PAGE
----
Dec  3 19:12:49 raspberrypi kernel: [348152.881669] Linux video capture interface: v2.00
Dec  3 19:12:50 raspberrypi kernel: [348153.320477] usb 1-1.4: Warning! Unlikely big volume range (=3072), cval->res is probably wrong.
Dec  3 19:12:50 raspberrypi kernel: [348153.320512] usb 1-1.4: [5] FU [Mic Capture Volume] ch = 1, val = 4608/7680/1
Dec  3 19:12:50 raspberrypi kernel: [348153.321508] usbcore: registered new interface driver snd-usb-audio
Dec  3 19:12:50 raspberrypi kernel: [348153.327973] usbcore: registered new interface driver uvcvideo
Dec  3 19:12:50 raspberrypi kernel: [348153.328001] USB Video Class driver (1.1.1)

I hadn't known at the time, but my webcam shows up on the list of UVC supported devices which can be found here:

Have the Pi operate the Servo (GPIO)

There is so much written about how to make a servo move online it's not useful to re-write it here.

I did make a post about some issues I ran into early on since I'm an amateur regarding this kind of thing.  Post here: (link).

Basically, watch out for power and feedback issues.

Run some Pi software which can read from the Webcam and stream via WebRTC

This was actually one of the first things I researched when starting on this project.  I posted some thoughts on it at the time here (link).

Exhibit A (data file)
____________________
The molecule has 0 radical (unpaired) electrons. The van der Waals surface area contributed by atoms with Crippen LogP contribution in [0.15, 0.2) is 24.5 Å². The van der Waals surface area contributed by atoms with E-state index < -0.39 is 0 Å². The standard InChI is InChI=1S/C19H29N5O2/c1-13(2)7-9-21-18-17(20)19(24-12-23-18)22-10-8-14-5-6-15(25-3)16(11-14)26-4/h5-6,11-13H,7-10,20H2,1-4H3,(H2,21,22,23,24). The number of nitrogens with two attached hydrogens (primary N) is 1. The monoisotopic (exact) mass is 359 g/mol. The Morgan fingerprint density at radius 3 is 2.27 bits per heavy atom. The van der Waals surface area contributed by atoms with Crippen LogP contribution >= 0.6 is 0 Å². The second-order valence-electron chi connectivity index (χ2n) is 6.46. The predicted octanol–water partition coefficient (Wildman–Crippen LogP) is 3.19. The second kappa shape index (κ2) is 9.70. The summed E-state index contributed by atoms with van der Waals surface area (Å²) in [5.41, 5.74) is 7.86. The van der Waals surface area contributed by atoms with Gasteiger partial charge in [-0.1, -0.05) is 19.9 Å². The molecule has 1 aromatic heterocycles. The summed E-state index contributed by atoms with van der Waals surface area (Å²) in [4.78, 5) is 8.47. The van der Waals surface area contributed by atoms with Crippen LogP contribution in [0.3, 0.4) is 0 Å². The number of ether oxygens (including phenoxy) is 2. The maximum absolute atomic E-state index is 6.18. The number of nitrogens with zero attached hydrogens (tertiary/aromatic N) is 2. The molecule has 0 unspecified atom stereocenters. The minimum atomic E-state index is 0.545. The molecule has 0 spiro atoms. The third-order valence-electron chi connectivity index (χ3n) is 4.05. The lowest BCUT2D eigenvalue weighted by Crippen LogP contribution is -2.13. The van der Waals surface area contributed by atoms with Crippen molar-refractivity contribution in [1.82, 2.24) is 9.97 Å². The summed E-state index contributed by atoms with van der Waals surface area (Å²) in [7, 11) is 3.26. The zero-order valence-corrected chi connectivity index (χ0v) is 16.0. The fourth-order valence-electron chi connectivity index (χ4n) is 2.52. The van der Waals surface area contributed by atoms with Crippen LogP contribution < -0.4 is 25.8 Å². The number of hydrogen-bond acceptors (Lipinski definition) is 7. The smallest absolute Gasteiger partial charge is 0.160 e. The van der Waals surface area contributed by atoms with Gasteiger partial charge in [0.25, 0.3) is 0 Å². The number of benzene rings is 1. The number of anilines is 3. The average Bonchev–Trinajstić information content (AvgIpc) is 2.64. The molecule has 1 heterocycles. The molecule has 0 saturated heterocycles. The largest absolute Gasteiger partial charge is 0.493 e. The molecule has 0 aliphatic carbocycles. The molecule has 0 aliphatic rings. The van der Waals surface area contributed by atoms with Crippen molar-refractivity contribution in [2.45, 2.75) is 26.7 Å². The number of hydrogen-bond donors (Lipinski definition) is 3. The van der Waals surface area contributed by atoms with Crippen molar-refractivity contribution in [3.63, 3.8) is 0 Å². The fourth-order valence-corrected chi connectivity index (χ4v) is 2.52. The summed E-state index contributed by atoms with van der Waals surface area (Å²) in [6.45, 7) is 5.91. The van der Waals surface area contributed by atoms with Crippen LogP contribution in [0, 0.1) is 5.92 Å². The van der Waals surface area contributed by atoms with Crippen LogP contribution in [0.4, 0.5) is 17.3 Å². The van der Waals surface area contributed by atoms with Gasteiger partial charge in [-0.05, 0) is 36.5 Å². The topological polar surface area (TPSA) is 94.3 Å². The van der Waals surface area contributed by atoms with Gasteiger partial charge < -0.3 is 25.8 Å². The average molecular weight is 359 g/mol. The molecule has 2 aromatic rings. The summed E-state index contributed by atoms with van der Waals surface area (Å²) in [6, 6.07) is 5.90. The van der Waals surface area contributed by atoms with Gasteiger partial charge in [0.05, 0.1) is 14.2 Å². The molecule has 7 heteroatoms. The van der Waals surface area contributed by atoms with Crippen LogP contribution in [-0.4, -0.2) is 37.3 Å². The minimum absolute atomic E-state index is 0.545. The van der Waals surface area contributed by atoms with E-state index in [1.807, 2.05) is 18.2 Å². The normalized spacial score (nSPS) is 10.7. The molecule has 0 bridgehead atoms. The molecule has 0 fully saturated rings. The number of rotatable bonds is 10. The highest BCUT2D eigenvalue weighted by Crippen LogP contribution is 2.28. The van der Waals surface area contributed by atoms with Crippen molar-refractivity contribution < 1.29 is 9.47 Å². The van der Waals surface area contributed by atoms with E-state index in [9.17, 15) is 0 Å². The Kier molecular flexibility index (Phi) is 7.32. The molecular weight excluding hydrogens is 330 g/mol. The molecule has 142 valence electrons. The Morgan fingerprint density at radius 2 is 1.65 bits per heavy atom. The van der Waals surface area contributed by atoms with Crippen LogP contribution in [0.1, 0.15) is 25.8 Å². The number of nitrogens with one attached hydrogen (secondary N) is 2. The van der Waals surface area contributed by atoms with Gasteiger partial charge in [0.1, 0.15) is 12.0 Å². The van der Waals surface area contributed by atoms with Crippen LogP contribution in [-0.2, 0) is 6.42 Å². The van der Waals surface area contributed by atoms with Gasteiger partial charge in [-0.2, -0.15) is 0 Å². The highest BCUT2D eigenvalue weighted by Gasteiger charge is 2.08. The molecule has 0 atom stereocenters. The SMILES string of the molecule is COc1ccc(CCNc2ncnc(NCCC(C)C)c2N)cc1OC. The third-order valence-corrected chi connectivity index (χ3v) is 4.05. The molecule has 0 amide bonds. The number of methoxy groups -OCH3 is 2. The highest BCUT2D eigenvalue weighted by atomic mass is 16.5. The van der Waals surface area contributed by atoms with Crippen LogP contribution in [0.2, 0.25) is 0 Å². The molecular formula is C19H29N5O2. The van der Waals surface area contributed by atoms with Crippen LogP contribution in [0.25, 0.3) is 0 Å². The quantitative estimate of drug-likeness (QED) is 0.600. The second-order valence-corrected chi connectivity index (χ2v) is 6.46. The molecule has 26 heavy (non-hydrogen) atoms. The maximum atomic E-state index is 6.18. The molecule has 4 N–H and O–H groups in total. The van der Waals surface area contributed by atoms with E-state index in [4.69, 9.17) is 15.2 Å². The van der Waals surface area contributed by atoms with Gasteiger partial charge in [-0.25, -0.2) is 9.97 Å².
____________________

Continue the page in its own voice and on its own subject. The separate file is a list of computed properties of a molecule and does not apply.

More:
All told, UV4L (Userspace Video 4 Linux) is what I went with, and some early successes in my work on this demonstrated it had a high likelihood of working in all desired configurations.

I cared a lot about this part since working with video is likely very difficult, and definitely something I don't know how to do.  Nor do I want to do it.

Most of the majorly-difficult issues are solved if there is something can do this task.

Specifically, UV4L solves the difficulties in:

  • Reading video from the webcam and doing anything whatsoever with it.
  • Encoding the video stream to something appropriate for the end-consumer.
  • NAT traversal.
  • Transmitting video while adapting to congestion, latency, buffering, etc.

The first point is the specific implementation relating to UV4L, which does support the UVC driver for webcams, thankfully.

The last three points are attributes of whatever can 'do' WebRTC, which UV4L can.

Notably, the UV4L process supports Signaling via websockets and JSON-formatted message passing.

However, due to the purposefully-undefined Signaling requirement for setting up WebRTC, I was forced to sniff out the specific message structures defined by UV4L.

In short, I hid the details of UV4L behind a translating proxy I wrote such that I could replace UV4L for something else if I want to later.  And other reasons related to the RDVP Server which I talk about later.

Also I wasn't 100% happy with the interface presented by UV4L anyway so bye bye to that also.

You can find lots of details about UV4L starting with the announcement about WebRTC support on their site (link).

Note that their site says only Raspberry Pi 2 is supported for now.  Perhaps this will change.

Write some Pi software to operate the Servo

I basically wrote a piece of software which accepts commands to move a servo.  And then it does it.

The software has no idea there is a webcam strapped to the top of the servo.

I had a post about this here: (link)

Write some software to expose both the WebRTC and Servo control exposed on the internet

From a prior post (link) I noted the high-level architecture of the overall setup I was aiming for.